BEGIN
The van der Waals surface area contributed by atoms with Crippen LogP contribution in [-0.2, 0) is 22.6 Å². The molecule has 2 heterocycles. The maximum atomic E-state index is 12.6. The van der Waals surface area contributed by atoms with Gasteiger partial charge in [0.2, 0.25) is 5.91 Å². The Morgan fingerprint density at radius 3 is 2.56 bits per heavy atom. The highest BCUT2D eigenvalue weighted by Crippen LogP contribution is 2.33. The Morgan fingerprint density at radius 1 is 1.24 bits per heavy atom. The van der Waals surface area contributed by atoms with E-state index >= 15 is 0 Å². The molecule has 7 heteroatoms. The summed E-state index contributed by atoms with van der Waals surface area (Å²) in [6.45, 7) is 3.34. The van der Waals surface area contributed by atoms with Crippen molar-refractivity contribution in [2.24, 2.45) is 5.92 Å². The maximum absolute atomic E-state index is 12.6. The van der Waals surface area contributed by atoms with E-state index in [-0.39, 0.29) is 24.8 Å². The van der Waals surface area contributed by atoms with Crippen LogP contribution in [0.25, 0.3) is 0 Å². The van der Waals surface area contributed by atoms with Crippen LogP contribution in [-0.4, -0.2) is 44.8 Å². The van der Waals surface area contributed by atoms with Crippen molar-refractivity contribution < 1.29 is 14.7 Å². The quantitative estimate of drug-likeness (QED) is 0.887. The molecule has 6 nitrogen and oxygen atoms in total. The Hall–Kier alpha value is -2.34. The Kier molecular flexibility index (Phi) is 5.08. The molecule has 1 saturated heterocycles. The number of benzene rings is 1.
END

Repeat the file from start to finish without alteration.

The van der Waals surface area contributed by atoms with Crippen LogP contribution in [-0.2, 0) is 22.6 Å². The molecule has 2 heterocycles. The maximum atomic E-state index is 12.6. The van der Waals surface area contributed by atoms with Gasteiger partial charge in [0.2, 0.25) is 5.91 Å². The Morgan fingerprint density at radius 3 is 2.56 bits per heavy atom. The highest BCUT2D eigenvalue weighted by Crippen LogP contribution is 2.33. The Morgan fingerprint density at radius 1 is 1.24 bits per heavy atom. The van der Waals surface area contributed by atoms with E-state index >= 15 is 0 Å². The molecule has 7 heteroatoms. The summed E-state index contributed by atoms with van der Waals surface area (Å²) in [6.45, 7) is 3.34. The van der Waals surface area contributed by atoms with Crippen molar-refractivity contribution in [2.24, 2.45) is 5.92 Å². The maximum absolute atomic E-state index is 12.6. The van der Waals surface area contributed by atoms with E-state index in [-0.39, 0.29) is 24.8 Å². The van der Waals surface area contributed by atoms with Crippen LogP contribution in [0.25, 0.3) is 0 Å². The van der Waals surface area contributed by atoms with Crippen LogP contribution in [-0.4, -0.2) is 44.8 Å². The van der Waals surface area contributed by atoms with Crippen molar-refractivity contribution < 1.29 is 14.7 Å². The quantitative estimate of drug-likeness (QED) is 0.887. The molecule has 6 nitrogen and oxygen atoms in total. The Hall–Kier alpha value is -2.34. The Kier molecular flexibility index (Phi) is 5.08. The molecule has 1 saturated heterocycles. The number of benzene rings is 1.